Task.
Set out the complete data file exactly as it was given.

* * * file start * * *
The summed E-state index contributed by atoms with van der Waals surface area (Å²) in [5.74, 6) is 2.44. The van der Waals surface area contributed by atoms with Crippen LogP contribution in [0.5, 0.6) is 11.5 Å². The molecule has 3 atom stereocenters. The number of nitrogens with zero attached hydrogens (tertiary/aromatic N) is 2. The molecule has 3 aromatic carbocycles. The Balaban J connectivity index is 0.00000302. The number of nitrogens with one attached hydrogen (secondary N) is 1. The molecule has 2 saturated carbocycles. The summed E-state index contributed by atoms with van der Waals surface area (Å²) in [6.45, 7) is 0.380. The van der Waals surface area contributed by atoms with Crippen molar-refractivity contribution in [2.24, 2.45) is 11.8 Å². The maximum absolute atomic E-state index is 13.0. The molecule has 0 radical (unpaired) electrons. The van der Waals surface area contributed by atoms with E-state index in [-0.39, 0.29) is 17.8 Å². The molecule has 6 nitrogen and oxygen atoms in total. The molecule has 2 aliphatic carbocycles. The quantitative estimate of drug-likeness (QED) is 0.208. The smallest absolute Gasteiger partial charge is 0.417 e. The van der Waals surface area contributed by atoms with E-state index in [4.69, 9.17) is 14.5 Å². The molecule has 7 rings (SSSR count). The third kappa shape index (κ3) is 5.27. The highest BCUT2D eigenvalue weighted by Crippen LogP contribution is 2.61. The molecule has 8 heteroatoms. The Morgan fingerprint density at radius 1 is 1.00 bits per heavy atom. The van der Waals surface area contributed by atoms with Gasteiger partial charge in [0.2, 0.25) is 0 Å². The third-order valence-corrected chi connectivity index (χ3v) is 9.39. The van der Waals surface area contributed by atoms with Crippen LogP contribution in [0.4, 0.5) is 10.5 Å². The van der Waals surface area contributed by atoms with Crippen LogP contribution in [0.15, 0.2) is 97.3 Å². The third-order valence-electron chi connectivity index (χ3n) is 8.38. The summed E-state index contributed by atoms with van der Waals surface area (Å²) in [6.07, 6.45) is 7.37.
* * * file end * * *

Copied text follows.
The summed E-state index contributed by atoms with van der Waals surface area (Å²) in [5.74, 6) is 2.44. The van der Waals surface area contributed by atoms with Crippen LogP contribution in [0.5, 0.6) is 11.5 Å². The molecule has 3 atom stereocenters. The number of nitrogens with zero attached hydrogens (tertiary/aromatic N) is 2. The molecule has 3 aromatic carbocycles. The Balaban J connectivity index is 0.00000302. The number of nitrogens with one attached hydrogen (secondary N) is 1. The molecule has 2 saturated carbocycles. The summed E-state index contributed by atoms with van der Waals surface area (Å²) in [6.45, 7) is 0.380. The van der Waals surface area contributed by atoms with Crippen molar-refractivity contribution in [2.24, 2.45) is 11.8 Å². The maximum absolute atomic E-state index is 13.0. The molecule has 0 radical (unpaired) electrons. The van der Waals surface area contributed by atoms with E-state index in [-0.39, 0.29) is 17.8 Å². The molecule has 6 nitrogen and oxygen atoms in total. The molecule has 2 aliphatic carbocycles. The quantitative estimate of drug-likeness (QED) is 0.208. The smallest absolute Gasteiger partial charge is 0.417 e. The van der Waals surface area contributed by atoms with E-state index in [4.69, 9.17) is 14.5 Å². The molecule has 7 rings (SSSR count). The third kappa shape index (κ3) is 5.27. The highest BCUT2D eigenvalue weighted by Crippen LogP contribution is 2.61. The molecule has 8 heteroatoms. The Morgan fingerprint density at radius 1 is 1.00 bits per heavy atom. The van der Waals surface area contributed by atoms with Gasteiger partial charge in [0.2, 0.25) is 0 Å². The third-order valence-corrected chi connectivity index (χ3v) is 9.39. The van der Waals surface area contributed by atoms with Crippen LogP contribution in [0.4, 0.5) is 10.5 Å². The van der Waals surface area contributed by atoms with Crippen LogP contribution in [0.15, 0.2) is 97.3 Å². The third-order valence-electron chi connectivity index (χ3n) is 8.38. The summed E-state index contributed by atoms with van der Waals surface area (Å²) in [6.07, 6.45) is 7.37.